“Unlike any other cheese group, you have such a wide variety of functionalities, from the many fresh, crumbling, non-melting, frying cheese, to the very nice melting cheese like Queso Quesadilla to the hard grating cheese like Cotija,” he said in an interview withFoodnavigator-usa.com.

“What Hispanic cheeses bring to the table for food processors is an amazing array of functional and textural characteristics to choose from to use in advantageous ways in food formulations,” he added.

Ruiz’s successful c-store product moves into the freezercase.

New products spread horizons

Processors - including Bayless’ Frontera Foods and Ruiz - already are taking advantage of Hispanic ingredients’ functionality and versatility with new product offerings.

Frontera launched three all-natural thin and crispy frozen pizzas last November. Each variety features Mexican herbs, chiles and cheeses.

Bayless explains, “Frontera pizzas were conceived when I lived above a pizzeria in Mexico. Years later, at home, I started tinkering with using salsa as the sauce. Today, we use the flavors of salsa - fresh chiles, smoked chipotles, cilantro - in our pizzas sauces. Then we top the pizzas with even more Mexican inspiration - poblano chiles, grilled red onions and smoky cheese.”

The pizzas are sold at natural and specialty grocery stores nationwide and come in the following varieties: Roasted Tomato, Four Cheese & Cilantro with Mexican Herbs; Roasted Vegetable, Monterey Jack & Poblano with Red and Yellow Peppers; and Chicken Chipotle & Red Onion with Smoked Gouda.

The thin and crispy pizzas join Frontera’s frozen food line, which includes four varieties of stone-fired pizzas (the company also offers shelf-stable salsas, sauces, mixes and soups).

And Bayless says the company isn’t done expanding its retail offerings.

“We are working on a line of hand-held snacks and entrees that offer plenty of flavor,” he adds. “We are also working on convenient frozen entrees made with Frontera sauces … for an authentic Mexican experience.”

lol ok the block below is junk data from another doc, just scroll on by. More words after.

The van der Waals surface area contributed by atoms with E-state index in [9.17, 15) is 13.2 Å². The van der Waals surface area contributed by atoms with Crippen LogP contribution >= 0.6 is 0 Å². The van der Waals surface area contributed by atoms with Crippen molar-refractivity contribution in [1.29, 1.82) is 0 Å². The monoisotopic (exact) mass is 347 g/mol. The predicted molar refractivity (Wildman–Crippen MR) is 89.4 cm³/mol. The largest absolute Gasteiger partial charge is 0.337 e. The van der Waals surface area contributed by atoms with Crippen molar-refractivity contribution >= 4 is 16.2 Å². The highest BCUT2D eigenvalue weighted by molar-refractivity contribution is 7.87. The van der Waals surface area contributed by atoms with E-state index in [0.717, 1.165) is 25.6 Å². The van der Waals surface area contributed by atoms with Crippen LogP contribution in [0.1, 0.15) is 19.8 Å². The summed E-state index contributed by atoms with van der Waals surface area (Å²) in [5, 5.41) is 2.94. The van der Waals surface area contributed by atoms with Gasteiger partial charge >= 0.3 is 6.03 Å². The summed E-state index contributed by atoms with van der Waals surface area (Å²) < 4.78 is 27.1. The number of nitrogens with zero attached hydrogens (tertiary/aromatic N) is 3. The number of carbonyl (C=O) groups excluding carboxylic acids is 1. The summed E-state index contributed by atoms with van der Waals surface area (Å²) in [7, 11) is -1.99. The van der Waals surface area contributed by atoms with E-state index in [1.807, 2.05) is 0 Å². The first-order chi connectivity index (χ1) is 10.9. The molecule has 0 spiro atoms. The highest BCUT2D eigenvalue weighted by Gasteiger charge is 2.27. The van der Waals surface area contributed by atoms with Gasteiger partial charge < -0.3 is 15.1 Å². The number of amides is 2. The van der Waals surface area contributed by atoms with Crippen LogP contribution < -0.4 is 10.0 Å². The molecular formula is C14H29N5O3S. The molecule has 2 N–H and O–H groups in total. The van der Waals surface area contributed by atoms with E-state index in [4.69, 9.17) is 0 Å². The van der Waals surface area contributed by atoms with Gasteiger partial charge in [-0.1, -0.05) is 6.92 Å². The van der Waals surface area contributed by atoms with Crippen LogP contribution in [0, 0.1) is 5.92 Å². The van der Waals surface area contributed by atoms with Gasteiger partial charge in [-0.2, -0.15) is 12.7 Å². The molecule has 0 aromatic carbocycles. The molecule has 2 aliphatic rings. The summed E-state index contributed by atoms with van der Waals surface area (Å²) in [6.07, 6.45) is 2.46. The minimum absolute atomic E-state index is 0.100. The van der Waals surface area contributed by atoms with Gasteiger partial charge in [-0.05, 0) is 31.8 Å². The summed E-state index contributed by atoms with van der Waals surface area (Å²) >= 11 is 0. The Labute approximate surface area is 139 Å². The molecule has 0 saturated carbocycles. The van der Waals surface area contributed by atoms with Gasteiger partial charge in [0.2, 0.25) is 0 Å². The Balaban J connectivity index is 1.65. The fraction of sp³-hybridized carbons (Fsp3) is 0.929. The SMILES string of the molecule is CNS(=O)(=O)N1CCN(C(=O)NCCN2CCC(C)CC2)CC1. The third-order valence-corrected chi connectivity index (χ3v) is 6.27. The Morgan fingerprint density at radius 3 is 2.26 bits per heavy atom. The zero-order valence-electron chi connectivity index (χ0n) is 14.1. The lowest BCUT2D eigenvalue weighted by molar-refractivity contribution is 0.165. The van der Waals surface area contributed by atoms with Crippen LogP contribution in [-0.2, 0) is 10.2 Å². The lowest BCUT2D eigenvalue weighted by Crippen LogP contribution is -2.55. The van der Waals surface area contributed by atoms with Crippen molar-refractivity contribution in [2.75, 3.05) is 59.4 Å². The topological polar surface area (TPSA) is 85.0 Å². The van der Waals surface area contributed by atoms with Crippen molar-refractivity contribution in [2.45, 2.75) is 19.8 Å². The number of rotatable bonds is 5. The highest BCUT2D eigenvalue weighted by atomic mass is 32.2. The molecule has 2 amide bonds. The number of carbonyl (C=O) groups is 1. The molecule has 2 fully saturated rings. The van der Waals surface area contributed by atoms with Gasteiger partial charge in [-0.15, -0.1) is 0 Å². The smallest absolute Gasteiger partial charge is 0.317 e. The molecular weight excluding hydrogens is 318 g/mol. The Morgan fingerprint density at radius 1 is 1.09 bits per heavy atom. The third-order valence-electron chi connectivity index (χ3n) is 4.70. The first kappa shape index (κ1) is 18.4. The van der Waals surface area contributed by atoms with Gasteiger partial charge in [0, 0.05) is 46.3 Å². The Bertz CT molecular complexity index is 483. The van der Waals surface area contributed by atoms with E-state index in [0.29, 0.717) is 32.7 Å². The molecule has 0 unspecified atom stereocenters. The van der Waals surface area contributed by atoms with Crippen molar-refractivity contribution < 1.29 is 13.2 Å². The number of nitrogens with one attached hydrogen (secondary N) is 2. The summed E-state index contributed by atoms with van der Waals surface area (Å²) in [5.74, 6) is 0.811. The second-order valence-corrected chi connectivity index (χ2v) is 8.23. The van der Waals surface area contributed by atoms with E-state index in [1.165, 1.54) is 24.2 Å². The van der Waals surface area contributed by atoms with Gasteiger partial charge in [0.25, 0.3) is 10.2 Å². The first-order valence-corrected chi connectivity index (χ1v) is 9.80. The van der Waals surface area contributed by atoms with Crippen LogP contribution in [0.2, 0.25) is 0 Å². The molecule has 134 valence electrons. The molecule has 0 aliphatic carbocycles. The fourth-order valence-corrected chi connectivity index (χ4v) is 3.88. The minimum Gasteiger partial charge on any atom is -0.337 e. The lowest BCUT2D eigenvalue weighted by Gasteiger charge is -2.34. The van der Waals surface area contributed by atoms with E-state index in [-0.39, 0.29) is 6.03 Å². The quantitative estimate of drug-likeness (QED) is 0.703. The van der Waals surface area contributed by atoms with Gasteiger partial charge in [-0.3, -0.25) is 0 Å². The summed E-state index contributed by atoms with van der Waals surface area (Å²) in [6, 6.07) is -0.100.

Also expanding its retail offerings is Ruiz, which began selling El Monterey brand Tornados in freezercases in December. The handheld snacks have become such a popular foodservice item - they are sold at convenience stores as roller grill items - that Ruiz says adding them as a retail product made sense.

“Listening to constant consumer requests, we have decided to offer some of our popular flavors to the retail shopper,” he says. “Our retail Tornados will be perfect for a wide variety of eating occasions from after school snacks, to family gathering and parties, quick lunches or dinners.”

Another recent Ruiz introduction is the El Monterey Family meal. These heat-and-serve entrees come in five varieties: Spicy Beef Enchiladas, Cheese Enchiladas, Chicken Enchiladas, Traditional Beef and Bean Burritos and Chicken Mexicana Pasta.“Consumers are returning to ‘basics’ and by that I mean the desire to eat at home with the family,” Ruiz says. “At the same time, they don’t want to take the time preparing in the kitchen. They want quality time with the family, yet their food flavorful and innovative with little preparation time.”

With the Hispanic population expected to account for nearly one-third of the entire U.S. population by 2050 and with consumers showing an increased interest in eating at home more often for the first time in years, it’s unlikely that this is going to change anytime soon.

Ruiz sums it up well, “As the consumer continues to enjoy Mexican food, they want more Mexican food but they also want new flavor profiles and innovation in products. We truly believe we have just scratched the surface of the frozen Mexican food products we will be offering our consumers - in all channels - in the years ahead.”